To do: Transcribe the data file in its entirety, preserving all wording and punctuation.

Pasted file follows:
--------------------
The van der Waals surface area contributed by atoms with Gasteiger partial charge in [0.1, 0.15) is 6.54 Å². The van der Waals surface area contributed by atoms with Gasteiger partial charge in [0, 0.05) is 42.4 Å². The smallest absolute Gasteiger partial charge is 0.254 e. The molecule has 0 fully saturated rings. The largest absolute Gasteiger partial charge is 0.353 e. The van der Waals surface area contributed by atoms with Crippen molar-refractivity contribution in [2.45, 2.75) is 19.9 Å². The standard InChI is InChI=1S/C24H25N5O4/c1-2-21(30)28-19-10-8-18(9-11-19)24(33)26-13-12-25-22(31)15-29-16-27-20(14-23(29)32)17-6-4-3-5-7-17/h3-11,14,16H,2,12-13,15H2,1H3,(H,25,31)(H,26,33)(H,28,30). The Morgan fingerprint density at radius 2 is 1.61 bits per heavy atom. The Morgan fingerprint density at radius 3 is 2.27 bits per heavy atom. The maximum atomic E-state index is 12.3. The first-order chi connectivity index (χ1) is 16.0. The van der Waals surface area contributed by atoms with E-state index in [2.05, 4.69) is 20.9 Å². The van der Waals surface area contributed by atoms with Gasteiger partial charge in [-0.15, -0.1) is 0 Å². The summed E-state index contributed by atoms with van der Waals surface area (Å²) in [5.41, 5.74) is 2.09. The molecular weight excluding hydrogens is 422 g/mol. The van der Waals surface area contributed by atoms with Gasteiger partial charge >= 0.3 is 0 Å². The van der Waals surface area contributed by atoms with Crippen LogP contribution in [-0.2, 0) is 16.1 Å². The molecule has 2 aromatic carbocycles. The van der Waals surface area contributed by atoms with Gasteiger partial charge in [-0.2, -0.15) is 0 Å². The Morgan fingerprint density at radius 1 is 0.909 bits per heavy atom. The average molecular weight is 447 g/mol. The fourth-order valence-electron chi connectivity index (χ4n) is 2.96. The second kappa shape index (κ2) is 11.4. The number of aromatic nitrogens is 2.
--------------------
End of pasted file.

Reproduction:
The van der Waals surface area contributed by atoms with Gasteiger partial charge in [0.1, 0.15) is 6.54 Å². The van der Waals surface area contributed by atoms with Gasteiger partial charge in [0, 0.05) is 42.4 Å². The smallest absolute Gasteiger partial charge is 0.254 e. The molecule has 0 fully saturated rings. The largest absolute Gasteiger partial charge is 0.353 e. The van der Waals surface area contributed by atoms with Crippen molar-refractivity contribution in [2.45, 2.75) is 19.9 Å². The standard InChI is InChI=1S/C24H25N5O4/c1-2-21(30)28-19-10-8-18(9-11-19)24(33)26-13-12-25-22(31)15-29-16-27-20(14-23(29)32)17-6-4-3-5-7-17/h3-11,14,16H,2,12-13,15H2,1H3,(H,25,31)(H,26,33)(H,28,30). The Morgan fingerprint density at radius 2 is 1.61 bits per heavy atom. The Morgan fingerprint density at radius 3 is 2.27 bits per heavy atom. The maximum atomic E-state index is 12.3. The first-order chi connectivity index (χ1) is 16.0. The van der Waals surface area contributed by atoms with E-state index in [2.05, 4.69) is 20.9 Å². The van der Waals surface area contributed by atoms with Gasteiger partial charge in [-0.15, -0.1) is 0 Å². The summed E-state index contributed by atoms with van der Waals surface area (Å²) in [5.41, 5.74) is 2.09. The molecular weight excluding hydrogens is 422 g/mol. The van der Waals surface area contributed by atoms with Gasteiger partial charge >= 0.3 is 0 Å². The van der Waals surface area contributed by atoms with Crippen LogP contribution in [-0.2, 0) is 16.1 Å². The molecule has 2 aromatic carbocycles. The van der Waals surface area contributed by atoms with Gasteiger partial charge in [-0.2, -0.15) is 0 Å². The Morgan fingerprint density at radius 1 is 0.909 bits per heavy atom. The average molecular weight is 447 g/mol. The fourth-order valence-electron chi connectivity index (χ4n) is 2.96. The second kappa shape index (κ2) is 11.4. The number of aromatic nitrogens is 2.